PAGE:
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US foreign arms and training programs are out of control

Jan 02, 2024Jan 02, 2024

The New York Times confirmed this week what we’ve long suspected, that American forces don't properly vet proxies fighting on their behalf.

Two developments this week underscored the fact that U.S. programs that provide arms and training to foreign military forces are out of control, to the detriment of human rights, regional stability, and U.S. security.

First, the New York Times reported that two programs designed to train foreign proxy forces to act on America's behalf do not engage in human rights vetting of the personnel involved. The article noted that under the first program, known as 127e or 127 Echo, "American commandos pay, train and equip foreign partner forces and then dispatch them on kill-or-capture operations."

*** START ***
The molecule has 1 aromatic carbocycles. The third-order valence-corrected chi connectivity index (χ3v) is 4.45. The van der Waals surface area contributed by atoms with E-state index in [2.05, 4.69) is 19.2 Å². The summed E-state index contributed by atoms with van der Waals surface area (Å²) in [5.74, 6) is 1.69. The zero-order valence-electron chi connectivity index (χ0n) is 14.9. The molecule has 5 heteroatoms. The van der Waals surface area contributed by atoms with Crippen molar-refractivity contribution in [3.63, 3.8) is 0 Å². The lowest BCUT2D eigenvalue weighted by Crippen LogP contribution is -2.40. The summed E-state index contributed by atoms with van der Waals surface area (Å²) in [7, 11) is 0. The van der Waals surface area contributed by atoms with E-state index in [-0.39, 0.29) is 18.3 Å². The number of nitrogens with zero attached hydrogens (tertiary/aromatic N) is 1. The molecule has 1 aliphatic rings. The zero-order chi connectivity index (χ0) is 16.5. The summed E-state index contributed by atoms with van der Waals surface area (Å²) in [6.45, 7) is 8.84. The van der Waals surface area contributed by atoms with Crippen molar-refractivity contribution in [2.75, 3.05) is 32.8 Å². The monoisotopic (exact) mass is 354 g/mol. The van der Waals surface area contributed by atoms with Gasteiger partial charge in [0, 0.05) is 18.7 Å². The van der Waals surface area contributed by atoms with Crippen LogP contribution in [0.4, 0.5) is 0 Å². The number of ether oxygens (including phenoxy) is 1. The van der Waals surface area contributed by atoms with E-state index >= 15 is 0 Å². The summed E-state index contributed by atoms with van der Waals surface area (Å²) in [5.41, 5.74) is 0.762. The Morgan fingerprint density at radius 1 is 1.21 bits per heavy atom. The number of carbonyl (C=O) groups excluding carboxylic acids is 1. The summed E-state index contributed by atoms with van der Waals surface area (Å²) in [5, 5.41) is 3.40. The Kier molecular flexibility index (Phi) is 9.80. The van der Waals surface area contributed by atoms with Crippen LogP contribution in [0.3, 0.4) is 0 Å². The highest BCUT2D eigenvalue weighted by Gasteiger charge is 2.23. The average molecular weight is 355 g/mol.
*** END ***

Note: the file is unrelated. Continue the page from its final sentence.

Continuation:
The second program, known as Section 1202, funds activities short of war, from propaganda to sabotage. It had long been suspected that the two programs ignored human rights concerns, but the Times confirmed it for the first time via official U.S. government documents, which were obtained under a Freedom of Information Act lawsuit.

Rep. Sara Jacobs (D-Calif.), who has promoted legislation to introduce human rights screening into the programs, underscored what is at stake.

"We need to make sure that we are not training abusive units to become even more lethal and fueling the conflict and violence that we’re aiming to solve," she said. "And that starts with universal human rights vetting."

Rep. Jacobs plans to introduce a bill later this year to close the human rights loophole in the 127 Echo and Section 1202 programs.

Meanwhile, Sens. Elizabeth Warren (D-Mass.), Bernie Sanders (I-Vt.), and Mike Lee (R-Utah) wrote a letter to Secretary of Defense Lloyd Austin and Secretary of State Antony Blinken pointing out the deep flaws in U.S. efforts at "end-use monitoring," which primarily involves verifying the physical security of U.S.-supplied weapons in theory in an effort to ensure that they do not end up in the hands of unauthorized third parties, from militias to terrorist groups to countries that would not otherwise be approved to receive arms from the U.S.